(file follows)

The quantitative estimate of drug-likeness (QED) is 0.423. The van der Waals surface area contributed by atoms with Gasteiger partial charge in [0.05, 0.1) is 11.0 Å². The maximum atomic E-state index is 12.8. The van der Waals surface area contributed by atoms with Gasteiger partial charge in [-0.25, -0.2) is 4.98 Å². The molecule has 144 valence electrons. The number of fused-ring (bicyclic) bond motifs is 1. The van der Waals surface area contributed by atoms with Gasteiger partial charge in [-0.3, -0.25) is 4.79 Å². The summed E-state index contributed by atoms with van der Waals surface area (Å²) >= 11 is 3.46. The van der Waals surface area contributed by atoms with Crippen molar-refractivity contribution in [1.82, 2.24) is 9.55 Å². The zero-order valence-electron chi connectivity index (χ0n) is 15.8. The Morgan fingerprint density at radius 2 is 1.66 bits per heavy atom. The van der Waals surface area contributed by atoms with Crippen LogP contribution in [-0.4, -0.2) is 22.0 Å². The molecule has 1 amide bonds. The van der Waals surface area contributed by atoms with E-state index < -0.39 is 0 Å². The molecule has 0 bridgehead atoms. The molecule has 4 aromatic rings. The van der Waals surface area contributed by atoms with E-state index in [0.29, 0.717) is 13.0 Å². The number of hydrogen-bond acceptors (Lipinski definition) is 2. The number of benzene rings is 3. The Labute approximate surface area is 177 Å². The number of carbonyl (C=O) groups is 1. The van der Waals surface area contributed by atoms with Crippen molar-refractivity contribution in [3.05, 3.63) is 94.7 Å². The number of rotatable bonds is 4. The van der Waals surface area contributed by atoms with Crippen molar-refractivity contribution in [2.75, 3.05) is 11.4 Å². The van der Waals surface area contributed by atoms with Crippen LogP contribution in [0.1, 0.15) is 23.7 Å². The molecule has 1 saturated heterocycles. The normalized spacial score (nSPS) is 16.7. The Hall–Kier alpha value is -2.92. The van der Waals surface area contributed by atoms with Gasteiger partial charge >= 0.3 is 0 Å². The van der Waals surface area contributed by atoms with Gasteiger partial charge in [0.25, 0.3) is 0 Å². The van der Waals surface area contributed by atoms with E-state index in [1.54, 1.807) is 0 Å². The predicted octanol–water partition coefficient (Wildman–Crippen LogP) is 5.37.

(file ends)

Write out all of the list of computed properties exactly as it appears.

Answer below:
The quantitative estimate of drug-likeness (QED) is 0.423. The van der Waals surface area contributed by atoms with Gasteiger partial charge in [0.05, 0.1) is 11.0 Å². The maximum atomic E-state index is 12.8. The van der Waals surface area contributed by atoms with Gasteiger partial charge in [-0.25, -0.2) is 4.98 Å². The molecule has 144 valence electrons. The number of fused-ring (bicyclic) bond motifs is 1. The van der Waals surface area contributed by atoms with Gasteiger partial charge in [-0.3, -0.25) is 4.79 Å². The summed E-state index contributed by atoms with van der Waals surface area (Å²) >= 11 is 3.46. The van der Waals surface area contributed by atoms with Crippen molar-refractivity contribution in [1.82, 2.24) is 9.55 Å². The zero-order valence-electron chi connectivity index (χ0n) is 15.8. The Morgan fingerprint density at radius 2 is 1.66 bits per heavy atom. The van der Waals surface area contributed by atoms with Crippen LogP contribution in [-0.4, -0.2) is 22.0 Å². The molecule has 1 amide bonds. The van der Waals surface area contributed by atoms with E-state index < -0.39 is 0 Å². The molecule has 0 bridgehead atoms. The molecule has 4 aromatic rings. The van der Waals surface area contributed by atoms with E-state index in [0.29, 0.717) is 13.0 Å². The number of hydrogen-bond acceptors (Lipinski definition) is 2. The number of benzene rings is 3. The Labute approximate surface area is 177 Å². The number of carbonyl (C=O) groups is 1. The van der Waals surface area contributed by atoms with Crippen molar-refractivity contribution in [3.05, 3.63) is 94.7 Å². The number of rotatable bonds is 4. The van der Waals surface area contributed by atoms with Crippen molar-refractivity contribution in [2.75, 3.05) is 11.4 Å². The van der Waals surface area contributed by atoms with Crippen LogP contribution in [0.1, 0.15) is 23.7 Å². The molecule has 1 saturated heterocycles. The normalized spacial score (nSPS) is 16.7. The Hall–Kier alpha value is -2.92. The van der Waals surface area contributed by atoms with Gasteiger partial charge >= 0.3 is 0 Å². The van der Waals surface area contributed by atoms with Gasteiger partial charge in [0.25, 0.3) is 0 Å². The van der Waals surface area contributed by atoms with E-state index in [1.54, 1.807) is 0 Å². The predicted octanol–water partition coefficient (Wildman–Crippen LogP) is 5.37.